The Clarion-Clipperton Zone (CCZ) in the East Pacific is a vast region targeted for deep-sea mineral exploration, for which there are almost no published taxonomic data. Here we describe Plenaster craigigen. nov. sp. nov. from depths of ∼4000 m in the eastern CCZ polymetallic nodule province. Despite over 40 years of intense exploration in the area, we reveal that P. craigi sp. nov. is the most abundant sponge and the most common metazoan encrusting on nodules in our study area at the eastern CCZ. It has a mean abundance of 15.3 ± 8.9 individuals per m2 across 11 stations in a 30 × 30 km study site nested within the Singapore exploration area. The white encrusting sponge is filled with spheroxyasters with occasional styles protruding the surface. Plenaster craigi sp. nov. is morphologically similar to genera from three different families in two orders: Timea (Timeidae; Tethyida); Hemiasterella and Leptosastra(Hemiasterellidae; Tethyida); and Paratimea (Stelligeridae; Axinellida). However, based on the molecular (COI and 28S) phylogenetic trees generated in this study, P. craigi sp. nov. was located in the Order Axinellida and appeared to be distant to Timea, Hemiasterella, Leptosastra, and Paratimea. We propose a new genus for our material to be placed provisionally in the family Stelligeridae, as it is the only family in the order Axinellida whose members possess euasters. This provisional placement may change when sequences of the type specimens of these genera and advanced phylogenetic reconstruction methods become available in the future. However, we have shown clearly that Plenaster gen. nov. is unique and distinct from all currently known taxa. Plenaster craigi sp. nov. being an abundant metazoan encrusting on nodule and easily identified filter-feeding animal is a potentially indicator species for future mining impacts in the eastern CCZ, and possibly across the entire CCZ.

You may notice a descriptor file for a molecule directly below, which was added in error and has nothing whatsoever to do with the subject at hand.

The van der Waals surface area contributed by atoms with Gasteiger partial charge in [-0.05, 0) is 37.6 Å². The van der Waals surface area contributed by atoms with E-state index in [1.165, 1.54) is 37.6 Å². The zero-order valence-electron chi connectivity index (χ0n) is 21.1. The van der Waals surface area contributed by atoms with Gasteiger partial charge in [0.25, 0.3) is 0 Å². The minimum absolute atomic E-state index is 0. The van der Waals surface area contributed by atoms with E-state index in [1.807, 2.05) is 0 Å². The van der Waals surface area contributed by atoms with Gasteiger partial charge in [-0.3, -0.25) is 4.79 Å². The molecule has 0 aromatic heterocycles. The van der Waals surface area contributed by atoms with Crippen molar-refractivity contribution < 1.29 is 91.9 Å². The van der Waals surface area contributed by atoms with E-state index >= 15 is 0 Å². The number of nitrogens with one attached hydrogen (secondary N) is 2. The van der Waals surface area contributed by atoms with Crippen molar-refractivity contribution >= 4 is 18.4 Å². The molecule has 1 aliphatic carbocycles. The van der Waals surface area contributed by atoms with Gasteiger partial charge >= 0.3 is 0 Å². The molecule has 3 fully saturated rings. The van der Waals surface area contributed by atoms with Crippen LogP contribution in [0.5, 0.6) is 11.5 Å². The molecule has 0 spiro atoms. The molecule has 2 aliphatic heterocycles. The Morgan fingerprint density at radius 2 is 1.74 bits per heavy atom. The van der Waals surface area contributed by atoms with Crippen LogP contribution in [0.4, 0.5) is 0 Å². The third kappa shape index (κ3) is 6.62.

The present study reports the genetic damage and the concentrations of trace metals and total petroleum hydrocarbons prevailing in natural populations of an edible fish, Arius arius in different seasons along the coast of Goa, India as an indicator of the pollution status of coastal water. Fish were collected from a suspected polluted site and a reference site in the pre-monsoon, monsoon and post-monsoon seasons. Physico-chemical parameters as well as the concentrations of total petroleum hydrocarbons (TPH) and trace metals in the water and sediment as well as the tissues of fish collected from these sites were recorded. The genotoxicity status of the fish was assessed employing the micronucleus test and comet assay. A positive correlation (p<0.001) was observed between the tail DNA and micronuclei in all the fish collected. Multiple regression analysis revealed that tissue and environmental pollutant concentrations and genotoxicity were positively associated and higher in the tissues of the fish collected from the polluted site. Pollution indicators and genotoxicity tests, combined with other physiological or biochemical parameters represent an essential integrated approach for efficient monitoring of aquatic ecosystems in Goa.
The functional composition of local assemblages is hypothesized to be controlled by hierarchical environmental filters, whereby the importance of different abiotic and biotic factors varies across both spatial scales and the different dimensions of functional diversity. We examine scale dependence in functional diversity–environment relationships with the ultimate aim of advancing models that predict the response of functional diversity to global change.
Coral reefs surrounding 23 minimally disturbed central-western Pacific islands.
Major taxa studied
Coral reef fishes.
We surveyed 1,423 reef sites using a standardized monitoring protocol and classified the 547 taxa encountered based on traits related to resource use, body size and behaviour. For each fish community, we calculated species richness and three metrics of functional diversity: functional richness, functional redundancy and functional evenness. We then built nested models at three spatial scales to evaluate the predictive power of environmental conditions over each component of functional diversity.
Climatic variables (e.g., primary productivity) and geomorphic context (e.g., bathymetric slope) were more important in predicting functional diversity at coarse spatial scales. In contrast, local measures of habitat quality, including benthic complexity, depth and hard coral cover, were generally most important at finer scales. All diversity metrics were better predicted at coarser scales, but which predictors were important varied among metrics.